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Showing criminals that the South West is #NoPlaceForDrugs

Earlier this month, we worked with our colleagues across the South West to tackle cross border drugs supply activities.

‘Operation Scorpion’ involved Avon and Somerset, Dorset, Devon and Cornwall, Gloucestershire and Wiltshire Police, working collectively with Police and Crime Commissioners, British Transport Police and the South West Regional Organised Crime Unit. It was supported by the charity Crimestoppers.

Setting aside regional boundaries, just as criminals engaging in drugs activity do, we harnessed our collective power and a range of tactics to disrupt the South West drugs market, dismantling drugs supply networks and arresting those who profit from them.

You can see footage of our activity here:

Here in Avon and Somerset this resulted in:

  • 64 arrests relating to drugs offences
  • 17 warrants carried out in relation to properties and people linked to drugs supply
  • Five known county lines disrupted, and approximately 350 pieces of disruption work relating to organised criminal gangs
  • 178 visits and or/safeguarding checks to vulnerable people’s addresses. The addresses were identified through Avon and Somerset Police’s intelligence work and information shared by our partners and the public. Several  people visited have been subjected to cuckooing* in the past
  • A range of awareness-raising activities within communities including at least 44 educational visits to schools, youth clubs, colleges and scouting groups, to engage with young people, parents, teachers and other professional practitioners about exploitation and grooming.
  • Partnership work across the board. Here in Avon and Somerset we worked closely not only with other police forces but partners including housing agencies, taxi licensing, Border Force,  outreach workers, local community leaders, The One25 Project, drug and alcohol support services, health workers and HM Prison Services.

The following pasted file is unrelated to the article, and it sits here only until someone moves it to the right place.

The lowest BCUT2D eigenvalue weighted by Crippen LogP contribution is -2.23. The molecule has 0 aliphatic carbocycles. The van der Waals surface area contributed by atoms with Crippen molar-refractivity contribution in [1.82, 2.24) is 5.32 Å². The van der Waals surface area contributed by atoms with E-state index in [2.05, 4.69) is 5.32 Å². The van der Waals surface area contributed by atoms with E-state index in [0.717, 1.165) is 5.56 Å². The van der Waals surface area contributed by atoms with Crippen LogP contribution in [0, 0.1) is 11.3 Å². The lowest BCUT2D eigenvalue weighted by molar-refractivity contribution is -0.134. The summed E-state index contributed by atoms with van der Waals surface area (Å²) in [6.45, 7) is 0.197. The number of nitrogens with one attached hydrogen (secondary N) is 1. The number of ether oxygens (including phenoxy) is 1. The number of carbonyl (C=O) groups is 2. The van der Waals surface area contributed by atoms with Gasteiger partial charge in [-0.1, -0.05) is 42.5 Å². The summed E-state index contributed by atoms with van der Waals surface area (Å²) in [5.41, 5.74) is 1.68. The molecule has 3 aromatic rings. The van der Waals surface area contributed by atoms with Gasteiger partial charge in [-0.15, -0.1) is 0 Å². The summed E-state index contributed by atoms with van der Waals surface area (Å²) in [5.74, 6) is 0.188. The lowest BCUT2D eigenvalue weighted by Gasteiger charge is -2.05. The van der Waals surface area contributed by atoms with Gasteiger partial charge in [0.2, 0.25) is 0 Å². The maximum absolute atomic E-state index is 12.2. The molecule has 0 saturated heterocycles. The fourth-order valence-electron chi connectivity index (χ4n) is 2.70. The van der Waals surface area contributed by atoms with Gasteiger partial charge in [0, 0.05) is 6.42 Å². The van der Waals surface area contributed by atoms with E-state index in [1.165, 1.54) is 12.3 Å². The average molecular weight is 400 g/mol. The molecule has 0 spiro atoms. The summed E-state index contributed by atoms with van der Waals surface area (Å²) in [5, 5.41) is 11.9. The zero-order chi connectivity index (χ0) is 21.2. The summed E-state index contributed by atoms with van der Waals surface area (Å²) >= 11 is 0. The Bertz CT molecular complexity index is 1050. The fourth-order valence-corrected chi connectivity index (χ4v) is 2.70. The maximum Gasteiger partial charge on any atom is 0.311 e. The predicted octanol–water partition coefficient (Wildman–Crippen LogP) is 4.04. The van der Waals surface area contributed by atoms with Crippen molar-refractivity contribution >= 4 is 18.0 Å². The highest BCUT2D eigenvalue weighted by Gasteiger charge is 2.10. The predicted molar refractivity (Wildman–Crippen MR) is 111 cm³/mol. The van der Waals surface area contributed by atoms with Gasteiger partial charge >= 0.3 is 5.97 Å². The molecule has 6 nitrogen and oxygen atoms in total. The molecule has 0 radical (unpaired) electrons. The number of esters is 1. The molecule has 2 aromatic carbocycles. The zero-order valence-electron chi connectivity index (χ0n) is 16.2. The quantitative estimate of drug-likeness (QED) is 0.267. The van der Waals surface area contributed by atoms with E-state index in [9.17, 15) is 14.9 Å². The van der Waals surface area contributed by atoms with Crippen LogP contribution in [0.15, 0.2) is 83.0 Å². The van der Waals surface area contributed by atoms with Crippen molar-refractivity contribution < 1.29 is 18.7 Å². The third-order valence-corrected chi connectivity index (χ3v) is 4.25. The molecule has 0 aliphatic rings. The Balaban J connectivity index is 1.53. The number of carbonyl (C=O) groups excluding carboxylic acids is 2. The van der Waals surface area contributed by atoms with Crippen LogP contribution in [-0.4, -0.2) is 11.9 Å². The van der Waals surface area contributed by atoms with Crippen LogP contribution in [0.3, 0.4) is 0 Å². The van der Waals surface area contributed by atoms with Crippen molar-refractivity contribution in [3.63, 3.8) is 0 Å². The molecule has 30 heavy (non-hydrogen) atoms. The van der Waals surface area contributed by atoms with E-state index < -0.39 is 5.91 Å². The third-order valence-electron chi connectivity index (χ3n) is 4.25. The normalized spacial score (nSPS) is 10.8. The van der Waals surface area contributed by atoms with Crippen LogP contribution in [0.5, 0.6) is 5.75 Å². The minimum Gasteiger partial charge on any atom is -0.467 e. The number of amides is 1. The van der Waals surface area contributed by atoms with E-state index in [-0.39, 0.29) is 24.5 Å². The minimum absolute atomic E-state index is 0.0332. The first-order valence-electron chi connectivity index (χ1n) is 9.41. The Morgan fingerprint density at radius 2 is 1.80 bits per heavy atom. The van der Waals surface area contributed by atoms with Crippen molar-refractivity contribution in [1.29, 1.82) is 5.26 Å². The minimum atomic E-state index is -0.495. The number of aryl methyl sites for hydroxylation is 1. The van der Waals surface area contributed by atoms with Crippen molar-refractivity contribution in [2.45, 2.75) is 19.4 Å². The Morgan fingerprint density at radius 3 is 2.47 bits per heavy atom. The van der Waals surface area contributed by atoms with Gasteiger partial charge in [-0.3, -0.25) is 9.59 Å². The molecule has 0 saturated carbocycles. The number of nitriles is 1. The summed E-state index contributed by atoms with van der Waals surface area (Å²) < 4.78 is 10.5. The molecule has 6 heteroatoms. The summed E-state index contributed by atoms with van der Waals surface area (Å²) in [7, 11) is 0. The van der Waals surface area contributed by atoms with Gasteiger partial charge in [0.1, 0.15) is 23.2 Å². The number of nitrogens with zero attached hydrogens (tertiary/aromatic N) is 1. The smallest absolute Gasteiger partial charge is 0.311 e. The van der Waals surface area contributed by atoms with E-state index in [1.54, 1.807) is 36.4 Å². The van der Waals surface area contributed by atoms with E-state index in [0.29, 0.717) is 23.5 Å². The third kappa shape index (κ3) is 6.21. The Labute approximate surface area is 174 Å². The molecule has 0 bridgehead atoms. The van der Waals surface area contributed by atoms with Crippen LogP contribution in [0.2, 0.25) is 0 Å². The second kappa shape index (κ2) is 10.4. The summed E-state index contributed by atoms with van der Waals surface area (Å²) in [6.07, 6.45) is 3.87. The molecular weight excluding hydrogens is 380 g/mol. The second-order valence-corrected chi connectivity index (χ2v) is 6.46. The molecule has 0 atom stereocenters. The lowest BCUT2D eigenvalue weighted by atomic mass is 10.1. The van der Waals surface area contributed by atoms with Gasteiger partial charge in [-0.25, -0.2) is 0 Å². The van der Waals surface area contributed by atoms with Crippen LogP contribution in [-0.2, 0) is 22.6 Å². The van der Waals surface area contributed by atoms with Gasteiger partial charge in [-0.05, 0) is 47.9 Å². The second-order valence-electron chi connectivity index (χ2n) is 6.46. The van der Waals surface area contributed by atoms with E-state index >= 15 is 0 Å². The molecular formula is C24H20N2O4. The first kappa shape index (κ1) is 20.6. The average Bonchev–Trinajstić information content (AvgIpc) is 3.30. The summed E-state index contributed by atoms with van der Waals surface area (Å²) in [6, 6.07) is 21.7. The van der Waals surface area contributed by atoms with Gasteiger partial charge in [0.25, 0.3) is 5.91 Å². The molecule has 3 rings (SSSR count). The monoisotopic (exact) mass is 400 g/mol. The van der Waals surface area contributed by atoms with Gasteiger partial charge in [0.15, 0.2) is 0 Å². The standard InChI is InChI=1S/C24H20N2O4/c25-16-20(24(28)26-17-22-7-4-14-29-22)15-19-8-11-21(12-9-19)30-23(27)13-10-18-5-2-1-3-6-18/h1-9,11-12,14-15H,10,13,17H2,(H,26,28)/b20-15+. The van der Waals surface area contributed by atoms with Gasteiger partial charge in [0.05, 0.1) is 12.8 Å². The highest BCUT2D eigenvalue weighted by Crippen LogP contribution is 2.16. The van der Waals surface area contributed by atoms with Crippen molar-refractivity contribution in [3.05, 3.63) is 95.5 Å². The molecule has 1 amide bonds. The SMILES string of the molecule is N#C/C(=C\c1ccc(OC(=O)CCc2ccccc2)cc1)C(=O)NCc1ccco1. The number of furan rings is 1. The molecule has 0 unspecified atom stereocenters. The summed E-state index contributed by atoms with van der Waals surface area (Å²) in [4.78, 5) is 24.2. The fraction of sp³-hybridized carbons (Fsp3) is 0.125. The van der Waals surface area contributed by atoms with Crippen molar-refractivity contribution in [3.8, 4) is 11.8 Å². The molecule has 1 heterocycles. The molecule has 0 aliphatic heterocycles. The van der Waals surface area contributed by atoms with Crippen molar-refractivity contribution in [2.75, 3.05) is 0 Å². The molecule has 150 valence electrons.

• At least 41 weapons sweeps and 69 additional patrols in areas of high demand for drug dealing/misuse and serious violence.
  • A significant number of intelligence reports gathered helping us to better direct resources going forward and to help safeguard vulnerable people

Our work contributed to a South West regional total of 194 arrests, 55 warrants carried out, 320 vulnerability visits and safeguarding referrals being made, 400 drug line disruptions and hundreds of thousands of pounds worth of cash and suspected drugs being seized.

Our lead for Serious Violence and County Lines, Superintendent James Raphael, said: “This operation allowed us to combine resources, intelligence and enforcement powers with our colleagues in other areas of the South West in a strategic way, sending a clear message to organised criminals and those who cause harm in our communities, that there is no place for them in our region. 

“Alongside the important enforcement work we carried out the equally important work of safeguarding vulnerable people who find themselves caught up in the misery of drug use and/or supply, through no fault of their own. Working with a number of different partner agencies we are able to help them to access treatment and support and thus reduce demand.

“Educational and diversionary initiatives in our communities and with schools, youth organisations and our Violence Reduction Units is also essential work to ensure that young people in particular, are aware of the signs of grooming and exploitation and how to get help if they need it.” 

Avon and Somerset Police and Crime Commissioner Mark Shelford said: “The results from this collective action speak for themselves and show what can be achieved when a borderless approach to drugs enforcement is taken.

“By coming together collectively in this way, we send a strong message to criminals and those who exploit young and vulnerable people in Avon and Somerset that we will find you, we will follow you and we won’t stop until we’ve got you.  The South West is no place for drugs.”

Our work continues so if you have any information about illegal drugs activity that might help, please contact us by calling 101 (999 in an emergency) or reporting online at www.avonandsomerset.police.uk .

*Cuckooing is the term used to describe the practice of taking over the home of a vulnerable person in order to establish a base for illegal drug dealing, typically as part of a county lines operation.  

Police drug raids, operation Scorpion 14.3.2022 Copyright Neil Phillips

You can contact the independent charity Crimestoppers 100 per cent anonymously on 0800 555 111 or via their Anonymous Online Form.

No personal details are taken, information cannot be traced or recorded and you will not go to court or have to speak to police when contacting Crimestoppers.